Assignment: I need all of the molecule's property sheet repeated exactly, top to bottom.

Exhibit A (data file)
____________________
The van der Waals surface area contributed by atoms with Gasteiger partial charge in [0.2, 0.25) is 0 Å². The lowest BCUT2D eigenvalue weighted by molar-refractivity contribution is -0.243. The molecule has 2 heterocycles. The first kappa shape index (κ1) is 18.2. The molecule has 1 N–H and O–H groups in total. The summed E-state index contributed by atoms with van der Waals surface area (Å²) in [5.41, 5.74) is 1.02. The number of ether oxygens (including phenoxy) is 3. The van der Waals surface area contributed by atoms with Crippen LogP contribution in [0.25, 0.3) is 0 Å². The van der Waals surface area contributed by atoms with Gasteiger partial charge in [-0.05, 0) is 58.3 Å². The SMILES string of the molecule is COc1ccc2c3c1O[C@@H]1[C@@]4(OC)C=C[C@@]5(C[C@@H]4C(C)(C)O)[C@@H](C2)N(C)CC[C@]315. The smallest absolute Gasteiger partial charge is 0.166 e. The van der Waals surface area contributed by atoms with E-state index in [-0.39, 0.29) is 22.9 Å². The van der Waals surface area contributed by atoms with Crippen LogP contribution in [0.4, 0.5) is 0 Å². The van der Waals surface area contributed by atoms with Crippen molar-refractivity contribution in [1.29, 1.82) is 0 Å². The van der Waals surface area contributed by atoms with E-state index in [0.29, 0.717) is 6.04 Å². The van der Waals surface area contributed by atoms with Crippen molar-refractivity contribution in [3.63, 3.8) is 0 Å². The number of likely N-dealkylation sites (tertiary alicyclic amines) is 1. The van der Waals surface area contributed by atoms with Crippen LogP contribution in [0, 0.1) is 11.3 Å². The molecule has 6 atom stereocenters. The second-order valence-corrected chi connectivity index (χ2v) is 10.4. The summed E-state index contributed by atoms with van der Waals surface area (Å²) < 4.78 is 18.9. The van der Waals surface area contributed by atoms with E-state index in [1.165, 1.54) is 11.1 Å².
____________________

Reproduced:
The van der Waals surface area contributed by atoms with Gasteiger partial charge in [0.2, 0.25) is 0 Å². The lowest BCUT2D eigenvalue weighted by molar-refractivity contribution is -0.243. The molecule has 2 heterocycles. The first kappa shape index (κ1) is 18.2. The molecule has 1 N–H and O–H groups in total. The summed E-state index contributed by atoms with van der Waals surface area (Å²) in [5.41, 5.74) is 1.02. The number of ether oxygens (including phenoxy) is 3. The van der Waals surface area contributed by atoms with Crippen LogP contribution in [0.25, 0.3) is 0 Å². The van der Waals surface area contributed by atoms with Gasteiger partial charge in [-0.05, 0) is 58.3 Å². The SMILES string of the molecule is COc1ccc2c3c1O[C@@H]1[C@@]4(OC)C=C[C@@]5(C[C@@H]4C(C)(C)O)[C@@H](C2)N(C)CC[C@]315. The smallest absolute Gasteiger partial charge is 0.166 e. The van der Waals surface area contributed by atoms with E-state index in [-0.39, 0.29) is 22.9 Å². The van der Waals surface area contributed by atoms with Crippen LogP contribution in [0.4, 0.5) is 0 Å². The van der Waals surface area contributed by atoms with Crippen molar-refractivity contribution in [1.29, 1.82) is 0 Å². The van der Waals surface area contributed by atoms with E-state index in [0.29, 0.717) is 6.04 Å². The van der Waals surface area contributed by atoms with Crippen molar-refractivity contribution in [3.63, 3.8) is 0 Å². The number of likely N-dealkylation sites (tertiary alicyclic amines) is 1. The van der Waals surface area contributed by atoms with Crippen LogP contribution in [0, 0.1) is 11.3 Å². The molecule has 6 atom stereocenters. The second-order valence-corrected chi connectivity index (χ2v) is 10.4. The summed E-state index contributed by atoms with van der Waals surface area (Å²) < 4.78 is 18.9. The van der Waals surface area contributed by atoms with E-state index in [1.165, 1.54) is 11.1 Å².